Maple Festival



March 25 & 26  and  March 29 to April 2, 2017

Historic Meyers Homestead


One of several simple log structures built near the confluence of the Casselman River and Flaugherty Creek, Borntrager's Mill consisted of 189.5 acres of land and various structures belonging to Andrew Borntrager. The property was transferred to Jonathan and Dolly Harry. In June 1792 it was purchased from the Harry family by Michael Beeghley.


Three years later the property was once again transferred to John and Susanna Beeghley who sold it to Jacob Meyers, Sr. in May 1805. His son, Jacob Jr. and his wife, Barbara, moved into the home and developed a tannery, grist mill, woolen mill, distillery, foundry and cattle barns. They also built the first major addition to the house - a rear room with a second floor over the kitchen. Today these rooms are the downstairs man's study and three upstairs bedrooms.


In 1828 Jacob's son Peter took possession of the grounds known then as Meyers' Mill. Peter and his wife added a northern wing to the home in 1839. That addition is now the downstairs Victorian living room and upstairs master bedroom and sitting room. The main entrance to the house was changed from the southern side to the west side, and the present wooden clapboard siding was installed.


For nearly a half century, Peter Meyers was recognized as one of the leading citizens in the area. He and his brother, William, established a mercantile business. On April 13, 1869 he deeded to the Pittsburgh and Connellsville Railroad Company, for $1, a strip of land for the laying of railroad tracks through the community. Peter Meyers died one year later in a typhoid epidemic.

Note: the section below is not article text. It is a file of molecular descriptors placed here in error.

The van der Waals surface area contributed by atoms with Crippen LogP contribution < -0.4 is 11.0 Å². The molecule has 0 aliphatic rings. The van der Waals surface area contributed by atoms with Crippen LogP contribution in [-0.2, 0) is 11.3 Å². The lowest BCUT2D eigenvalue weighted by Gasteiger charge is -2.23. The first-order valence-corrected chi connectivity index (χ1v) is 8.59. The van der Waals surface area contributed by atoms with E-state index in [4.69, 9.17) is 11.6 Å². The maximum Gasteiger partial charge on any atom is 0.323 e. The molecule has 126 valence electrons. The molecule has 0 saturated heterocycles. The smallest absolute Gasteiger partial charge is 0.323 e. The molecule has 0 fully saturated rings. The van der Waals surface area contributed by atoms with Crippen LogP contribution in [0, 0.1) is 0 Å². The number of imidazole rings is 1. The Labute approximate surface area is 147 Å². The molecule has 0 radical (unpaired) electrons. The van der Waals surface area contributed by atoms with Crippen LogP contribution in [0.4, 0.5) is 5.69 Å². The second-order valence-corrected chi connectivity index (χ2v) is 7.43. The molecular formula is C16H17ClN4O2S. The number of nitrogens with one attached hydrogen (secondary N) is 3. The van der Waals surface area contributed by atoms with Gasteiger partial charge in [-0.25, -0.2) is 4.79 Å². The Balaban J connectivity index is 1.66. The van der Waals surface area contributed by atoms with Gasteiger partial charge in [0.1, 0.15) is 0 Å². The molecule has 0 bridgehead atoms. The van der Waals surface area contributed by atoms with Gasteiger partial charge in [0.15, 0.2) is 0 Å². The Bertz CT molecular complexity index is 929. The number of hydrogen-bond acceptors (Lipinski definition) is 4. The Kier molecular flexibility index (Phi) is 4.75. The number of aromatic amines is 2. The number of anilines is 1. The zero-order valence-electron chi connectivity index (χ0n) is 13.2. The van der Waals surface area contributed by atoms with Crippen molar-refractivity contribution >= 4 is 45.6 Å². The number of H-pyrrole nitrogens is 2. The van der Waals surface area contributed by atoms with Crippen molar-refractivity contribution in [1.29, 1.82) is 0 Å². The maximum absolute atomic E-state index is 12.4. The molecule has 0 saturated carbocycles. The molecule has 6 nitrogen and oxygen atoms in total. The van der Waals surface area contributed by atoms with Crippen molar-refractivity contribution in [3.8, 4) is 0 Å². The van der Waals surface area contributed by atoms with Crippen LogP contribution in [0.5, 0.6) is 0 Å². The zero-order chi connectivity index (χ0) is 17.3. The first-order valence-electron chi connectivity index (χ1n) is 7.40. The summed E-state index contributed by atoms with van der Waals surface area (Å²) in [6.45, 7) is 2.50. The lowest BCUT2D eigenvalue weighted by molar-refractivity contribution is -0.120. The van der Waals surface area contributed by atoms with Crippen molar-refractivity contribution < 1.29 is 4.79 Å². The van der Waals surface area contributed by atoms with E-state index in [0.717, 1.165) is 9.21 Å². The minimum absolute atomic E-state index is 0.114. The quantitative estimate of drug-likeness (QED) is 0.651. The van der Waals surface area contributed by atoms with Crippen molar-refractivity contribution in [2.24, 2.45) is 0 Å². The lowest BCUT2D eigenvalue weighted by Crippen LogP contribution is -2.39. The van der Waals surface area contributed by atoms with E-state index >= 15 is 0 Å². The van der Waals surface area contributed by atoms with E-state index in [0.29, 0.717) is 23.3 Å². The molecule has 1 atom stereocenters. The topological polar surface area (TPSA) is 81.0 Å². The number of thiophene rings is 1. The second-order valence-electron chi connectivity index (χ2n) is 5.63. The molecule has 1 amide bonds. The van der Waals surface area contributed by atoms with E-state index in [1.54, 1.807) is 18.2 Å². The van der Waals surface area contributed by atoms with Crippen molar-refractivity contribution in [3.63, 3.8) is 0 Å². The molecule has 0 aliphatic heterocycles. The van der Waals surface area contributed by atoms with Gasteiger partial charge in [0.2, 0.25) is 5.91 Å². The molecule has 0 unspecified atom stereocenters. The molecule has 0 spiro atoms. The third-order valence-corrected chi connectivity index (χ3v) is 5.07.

In 1874 the town and railroad depot became known as Meyersdale in Peter Meyer's honor. His son, Dr. William Meyers, assumed responsibility of the house and when he died in 1910, his son, Charles and wife, Annie, took over the family estate. Upon the deaths of the Meyers the house was sold to Louis Weld in the late 1930's. In 1968 it was acquired by the Pennsylvania Maple Festival and named "Maple Manor."


Over the years Meyers Manor has played host to some famous people. The most famous probably was former President and General Ulysses S. Grant who stayed overnight in the house while traveling through the area.


The house now known as the Historic Meyers Manor Homestead is recognized as an historical landmark. Visitors to the homestead can see part of the original structure including its first kitchen with the large stone fireplace and log walls. Thousands of people tour the homestead each year during the Pennsylvania Maple Festival and other occasions throughout the year.



Living History



Reenactors and interpreters are stationed throughout much of the maple festival and are available to help you understand the history in this area. Please feel free to ask any of our festival volunteers questions. They will be glad to answer your questions.


Throughout your maple experience you will learn how to tap a tree, make maple syrup, twirl spotza, tour Meyers Manor, see a genuine country store, learn how shoes were made, and make an appointment to see a country doctor.


One great way to learn about the people who lived in this region is to watch a performance of the Legend of the Magic Water. It's full of information, history, song, and dance. It's fun for the whole family.



Country Store



The growth process of the store was slow because items needed to give it authenticity were extremely hard to come by. All of this changed in 1982 with the closing of a small neighborhood store just south of Meyersdale.


The W. W. Nicholson Store was a local general merchandising emporium along Route 219 established by William W. Nicholson in 1902. This general store served the many families who worked the local mines and coke ovens. The Nicholson family continued to operate this same establishment until August 1982 when, with the passing of Mr. Nicholson's youngest daughter, its doors were closed for the last time.


The Nicholson heirs were very generous in their support and donations to the Maple Festival's Country Store. The glass display cases and the large-lettered wooden outdoor sign were gifts of the Nicholson heirs to link indelibly the Nicholson name with Meyersdale. At a public auction in October 1982 the Maple Festival purchased scores of other items to further enhance the Country Store.